‘You have to think about why you do it’

Dr John Steadman, archivist of Portsmouth History Centre based at Portsmouth Central Library     Picture:  Malcolm Wells

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When The Rowans Hospice took over as carers for Amanda Kennard’s father, she knew then that she could start being his daughter again.

This meant the world to Amanda, who had been Leonard Poulton’s carer until only a few days before. Leonard collapsed at Christmas last year and tests revealed he had a brain tumour. He then collapsed a further two more times before he was taken to the hospice in Purbrook Heath Road, Purbrook, where he died in April.

THEY'RE OFF The Rowans Hospice Moonlit Memories Walk 2012 in Portsmouth.  ''Picture: Paul Jacobs (122056-19)

THEY'RE OFF The Rowans Hospice Moonlit Memories Walk 2012 in Portsmouth. ''Picture: Paul Jacobs (122056-19)

On Saturday Amanda, 48, along with daughters Emily Kennard, 13, Danielle Burton, 27, and their cousin Sophie Merrett, 24, took part in the Moonlit Memories Walk.

Amanda, of Hambledon Road, Waterlooville, says: ‘I lost my dad in April.

‘He collapsed at Christmas when he was at home on his own.

‘Tests revealed what was wrong with him. It was a massive shock to us all and he was given three to six months to live.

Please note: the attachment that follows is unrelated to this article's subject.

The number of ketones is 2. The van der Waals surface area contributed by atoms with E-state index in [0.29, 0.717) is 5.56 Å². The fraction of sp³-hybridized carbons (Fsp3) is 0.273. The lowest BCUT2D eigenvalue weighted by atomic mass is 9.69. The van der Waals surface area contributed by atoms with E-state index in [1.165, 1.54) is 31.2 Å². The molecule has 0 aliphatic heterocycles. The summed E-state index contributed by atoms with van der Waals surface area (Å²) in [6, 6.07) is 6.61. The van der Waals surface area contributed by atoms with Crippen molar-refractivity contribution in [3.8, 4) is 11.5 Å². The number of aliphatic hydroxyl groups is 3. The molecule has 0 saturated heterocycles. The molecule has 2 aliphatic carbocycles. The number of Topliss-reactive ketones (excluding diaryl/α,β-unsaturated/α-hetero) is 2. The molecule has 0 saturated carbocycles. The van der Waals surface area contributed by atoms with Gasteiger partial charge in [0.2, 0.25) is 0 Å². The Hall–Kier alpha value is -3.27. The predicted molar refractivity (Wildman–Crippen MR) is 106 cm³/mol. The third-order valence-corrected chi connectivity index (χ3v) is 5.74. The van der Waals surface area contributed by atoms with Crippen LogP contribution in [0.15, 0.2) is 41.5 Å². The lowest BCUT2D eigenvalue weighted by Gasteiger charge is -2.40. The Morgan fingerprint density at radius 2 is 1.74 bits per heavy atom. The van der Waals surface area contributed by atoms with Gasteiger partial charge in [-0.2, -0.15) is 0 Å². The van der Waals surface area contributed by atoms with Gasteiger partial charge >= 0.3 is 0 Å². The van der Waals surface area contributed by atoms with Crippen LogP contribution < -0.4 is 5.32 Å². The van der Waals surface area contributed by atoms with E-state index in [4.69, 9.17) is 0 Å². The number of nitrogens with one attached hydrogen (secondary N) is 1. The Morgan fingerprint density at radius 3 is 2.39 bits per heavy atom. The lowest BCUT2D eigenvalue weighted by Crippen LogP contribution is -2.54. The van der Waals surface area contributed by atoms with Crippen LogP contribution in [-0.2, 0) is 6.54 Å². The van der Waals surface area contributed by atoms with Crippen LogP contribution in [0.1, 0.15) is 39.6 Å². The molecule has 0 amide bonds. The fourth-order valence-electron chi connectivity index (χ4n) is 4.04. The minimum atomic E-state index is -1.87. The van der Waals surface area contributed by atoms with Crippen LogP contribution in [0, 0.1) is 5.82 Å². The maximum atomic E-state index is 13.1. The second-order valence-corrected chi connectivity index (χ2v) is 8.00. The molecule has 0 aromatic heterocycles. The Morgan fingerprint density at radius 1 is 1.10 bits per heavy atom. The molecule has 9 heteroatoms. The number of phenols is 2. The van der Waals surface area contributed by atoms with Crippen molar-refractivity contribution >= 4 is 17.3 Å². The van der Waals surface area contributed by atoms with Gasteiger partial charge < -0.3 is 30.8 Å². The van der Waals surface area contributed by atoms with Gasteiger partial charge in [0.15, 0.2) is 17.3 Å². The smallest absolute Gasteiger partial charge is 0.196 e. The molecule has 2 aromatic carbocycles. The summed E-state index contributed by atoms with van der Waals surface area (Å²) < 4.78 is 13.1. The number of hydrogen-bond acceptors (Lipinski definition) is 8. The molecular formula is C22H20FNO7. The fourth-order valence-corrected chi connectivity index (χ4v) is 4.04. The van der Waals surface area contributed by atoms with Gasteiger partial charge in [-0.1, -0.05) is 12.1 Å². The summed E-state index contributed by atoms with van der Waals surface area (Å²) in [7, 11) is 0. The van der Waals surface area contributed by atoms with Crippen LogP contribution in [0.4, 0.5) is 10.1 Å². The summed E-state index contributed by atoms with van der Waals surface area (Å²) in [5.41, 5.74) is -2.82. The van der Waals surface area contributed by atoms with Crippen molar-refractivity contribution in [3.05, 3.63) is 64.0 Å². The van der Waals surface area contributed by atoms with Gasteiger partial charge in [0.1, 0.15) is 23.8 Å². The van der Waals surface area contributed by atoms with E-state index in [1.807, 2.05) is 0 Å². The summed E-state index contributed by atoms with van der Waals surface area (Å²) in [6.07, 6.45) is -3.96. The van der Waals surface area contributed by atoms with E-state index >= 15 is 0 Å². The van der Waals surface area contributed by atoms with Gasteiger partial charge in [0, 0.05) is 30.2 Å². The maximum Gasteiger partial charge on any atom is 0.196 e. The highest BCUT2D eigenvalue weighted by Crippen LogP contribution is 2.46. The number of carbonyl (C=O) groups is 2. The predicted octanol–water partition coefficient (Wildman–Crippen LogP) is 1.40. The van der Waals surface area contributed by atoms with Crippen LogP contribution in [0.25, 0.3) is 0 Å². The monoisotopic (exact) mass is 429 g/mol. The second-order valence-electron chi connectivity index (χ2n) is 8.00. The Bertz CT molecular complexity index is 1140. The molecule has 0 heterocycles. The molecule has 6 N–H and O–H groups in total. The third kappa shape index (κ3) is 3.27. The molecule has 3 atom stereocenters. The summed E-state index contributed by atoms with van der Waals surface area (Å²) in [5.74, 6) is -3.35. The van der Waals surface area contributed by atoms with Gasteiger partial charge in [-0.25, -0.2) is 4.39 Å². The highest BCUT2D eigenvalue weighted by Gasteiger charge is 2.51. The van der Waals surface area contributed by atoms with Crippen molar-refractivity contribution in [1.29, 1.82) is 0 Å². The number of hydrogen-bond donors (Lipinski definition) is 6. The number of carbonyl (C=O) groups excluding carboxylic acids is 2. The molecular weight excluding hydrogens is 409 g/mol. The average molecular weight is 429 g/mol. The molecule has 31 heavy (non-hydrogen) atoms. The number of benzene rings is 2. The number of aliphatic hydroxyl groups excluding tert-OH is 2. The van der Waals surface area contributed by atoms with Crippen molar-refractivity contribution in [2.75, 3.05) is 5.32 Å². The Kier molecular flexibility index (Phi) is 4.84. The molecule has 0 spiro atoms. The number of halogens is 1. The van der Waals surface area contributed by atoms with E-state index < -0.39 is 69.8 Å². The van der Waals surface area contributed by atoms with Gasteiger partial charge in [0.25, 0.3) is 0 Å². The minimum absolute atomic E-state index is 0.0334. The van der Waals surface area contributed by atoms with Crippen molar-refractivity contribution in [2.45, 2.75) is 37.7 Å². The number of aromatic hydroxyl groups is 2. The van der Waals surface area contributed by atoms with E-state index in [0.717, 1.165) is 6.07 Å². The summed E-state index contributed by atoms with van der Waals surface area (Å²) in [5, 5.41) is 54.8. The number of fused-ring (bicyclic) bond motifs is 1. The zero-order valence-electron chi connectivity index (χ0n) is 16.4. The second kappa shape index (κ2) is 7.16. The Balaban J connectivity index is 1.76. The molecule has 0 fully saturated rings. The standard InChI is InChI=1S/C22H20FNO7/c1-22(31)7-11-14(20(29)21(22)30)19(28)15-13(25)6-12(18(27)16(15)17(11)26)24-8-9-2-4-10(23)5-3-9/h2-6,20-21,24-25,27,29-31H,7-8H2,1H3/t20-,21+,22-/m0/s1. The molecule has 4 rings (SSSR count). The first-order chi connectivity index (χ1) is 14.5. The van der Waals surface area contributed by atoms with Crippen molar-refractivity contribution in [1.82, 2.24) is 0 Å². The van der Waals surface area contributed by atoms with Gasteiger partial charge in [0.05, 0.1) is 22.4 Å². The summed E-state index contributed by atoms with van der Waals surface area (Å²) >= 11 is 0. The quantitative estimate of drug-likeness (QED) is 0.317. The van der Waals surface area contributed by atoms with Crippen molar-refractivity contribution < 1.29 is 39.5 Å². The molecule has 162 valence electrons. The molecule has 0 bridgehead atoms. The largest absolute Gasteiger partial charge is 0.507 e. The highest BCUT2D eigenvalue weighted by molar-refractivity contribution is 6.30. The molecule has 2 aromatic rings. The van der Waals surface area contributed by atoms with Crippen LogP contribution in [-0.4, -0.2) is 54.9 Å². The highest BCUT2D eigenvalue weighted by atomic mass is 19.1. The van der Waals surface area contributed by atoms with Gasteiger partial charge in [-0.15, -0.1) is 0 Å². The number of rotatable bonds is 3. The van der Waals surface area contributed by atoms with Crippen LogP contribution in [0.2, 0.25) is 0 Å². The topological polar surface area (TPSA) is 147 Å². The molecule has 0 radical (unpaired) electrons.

From left, Emily Kennard, 13, Amanda Kennard, 48, Danielle Burton, 27, and Sophie Merrett, 24, walking in memory of Amanda's father Leonard Poulton.  (122056-3)

From left, Emily Kennard, 13, Amanda Kennard, 48, Danielle Burton, 27, and Sophie Merrett, 24, walking in memory of Amanda's father Leonard Poulton. (122056-3)

‘My dad then collapsed again at the end of March and he came to live with me for 11 days.’

During that time Amanda was helping her father with his medication and getting him in and out of bed.

‘After that he collapsed again, but that time he went to The Rowans,’ adds Amanda.

‘He was in the hospice for three days before he passed away.

‘They were fantastic as they completely took over. I can remember a nurse saying to me “It’s okay, we can take over and you can be a daughter”.

‘And that’s what was so crucial, because up until that point I hadn’t been. I had been caring for my dad and getting caught up with that.’

Amanda says she will never forget the help she got from the hospice – including support after her father passed away.

‘The care he got there was amazing, you can’t fault it,’ she adds.

‘But even afterwards they were supporting us. They helped with funeral information and gave us the encouragement and strength to carry on. You can go there any time and people will be there to help you and listen to you.

‘The Meerkat Service was also a great help for the children.’

This year to mark the walk’s fifth anniversary, the age limit was lowered to let younger people take part in the 12-mile event. A shorter five-mile course was also introduced.

That meant Emily, who goes to Wykeham House School for Girls, could walk in memory of her grandad.

She says: ‘I was very close to my grandad and I remember him taking me to the park and walking with him.

‘I really wanted to take part in this walk and do 12 miles, not just five.

‘The walk was good because it had a lot of meaning because of grandad and raising money for the Rowans.’